Amorphous Quartz or Flint
Flints that lie upon the Chalk about Salisbury plain, &c. in Wiltshire show much variety, and have mostly been noticed as being casts of various animal remains. I believe the appearance represented in the upper figure has not been before mentioned. The marking cannot be called dendritrical, or described by any other term used in Mineralogy that I know of; and in addition to oilier unaccountable circumstances attending the formation of Flints, which seem to have been in different states of fluidity capable of taking the nicest casts or impressions, we here find an after substance taking up more or less of the space or vacancies that were apparently formed in the flint by a hot and dry process cracking it. This substance distinguishes itself in the form of a pure white opaque Calcedony, and has in this instance adhered to one side of the crack In such a manner as often to allow the flint to divide again and show the partial passage of the Calcedony which has formed in globules like moisture, and running in various directions confined by the narrow space, has become flattened; and while the effect excites curiosity, it serves to explain the sort of fluidity that succeeded that of the Hint. These flints have a marly brown outside.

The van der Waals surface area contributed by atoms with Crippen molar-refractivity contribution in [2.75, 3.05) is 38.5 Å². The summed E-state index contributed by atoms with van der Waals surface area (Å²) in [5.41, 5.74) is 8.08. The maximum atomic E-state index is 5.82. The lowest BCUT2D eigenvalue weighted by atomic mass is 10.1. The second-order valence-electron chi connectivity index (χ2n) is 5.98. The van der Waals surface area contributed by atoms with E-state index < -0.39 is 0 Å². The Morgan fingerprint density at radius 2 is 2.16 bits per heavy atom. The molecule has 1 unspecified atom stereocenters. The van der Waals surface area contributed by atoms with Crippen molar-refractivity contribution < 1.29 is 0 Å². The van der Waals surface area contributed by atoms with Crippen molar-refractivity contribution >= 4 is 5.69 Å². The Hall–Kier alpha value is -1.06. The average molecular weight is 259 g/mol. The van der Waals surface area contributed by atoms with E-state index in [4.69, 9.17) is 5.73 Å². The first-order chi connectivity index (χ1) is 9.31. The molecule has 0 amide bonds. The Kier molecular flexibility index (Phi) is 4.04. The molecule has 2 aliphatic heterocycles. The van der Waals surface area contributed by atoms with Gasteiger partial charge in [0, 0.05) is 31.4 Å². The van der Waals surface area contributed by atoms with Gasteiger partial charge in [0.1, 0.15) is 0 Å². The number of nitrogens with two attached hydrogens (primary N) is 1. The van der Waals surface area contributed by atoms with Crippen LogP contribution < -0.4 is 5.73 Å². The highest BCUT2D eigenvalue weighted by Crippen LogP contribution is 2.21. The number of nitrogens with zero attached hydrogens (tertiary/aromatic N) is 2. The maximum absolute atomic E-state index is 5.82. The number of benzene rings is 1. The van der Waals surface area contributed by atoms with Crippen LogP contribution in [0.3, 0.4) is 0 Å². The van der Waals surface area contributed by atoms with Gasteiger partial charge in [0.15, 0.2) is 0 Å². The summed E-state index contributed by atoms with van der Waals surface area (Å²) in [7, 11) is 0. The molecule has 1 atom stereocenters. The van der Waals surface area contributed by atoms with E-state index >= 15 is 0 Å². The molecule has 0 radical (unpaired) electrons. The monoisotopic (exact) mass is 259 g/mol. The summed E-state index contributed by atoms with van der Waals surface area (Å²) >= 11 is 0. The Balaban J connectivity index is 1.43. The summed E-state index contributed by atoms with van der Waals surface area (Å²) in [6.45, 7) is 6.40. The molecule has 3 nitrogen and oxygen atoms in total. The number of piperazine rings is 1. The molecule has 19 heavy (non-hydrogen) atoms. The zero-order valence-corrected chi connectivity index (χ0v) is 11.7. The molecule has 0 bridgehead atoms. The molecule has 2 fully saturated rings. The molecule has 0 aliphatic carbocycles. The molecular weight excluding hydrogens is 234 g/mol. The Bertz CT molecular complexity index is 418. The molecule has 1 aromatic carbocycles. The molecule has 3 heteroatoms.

The lower specimen is a fractured flint from an upper series below Highgate hill towards Barney and the whiter markings appear to be in consequence of some parts being more susceptible of change by exposure to weather or bleaching than others. It is thus I would account for it; and as most flints have apparently enveloped various matters, the parts within may be in a state of union, yet sufficiently irregular to be acted upon partially; these mixtures may also account for the variety of colours, transparency, spots, &c. in flints: this indeed is distinctly seen in some that have enclosed Madrepores, which are replaced transparently, while the rest is more opaque and has the usual gray appearance.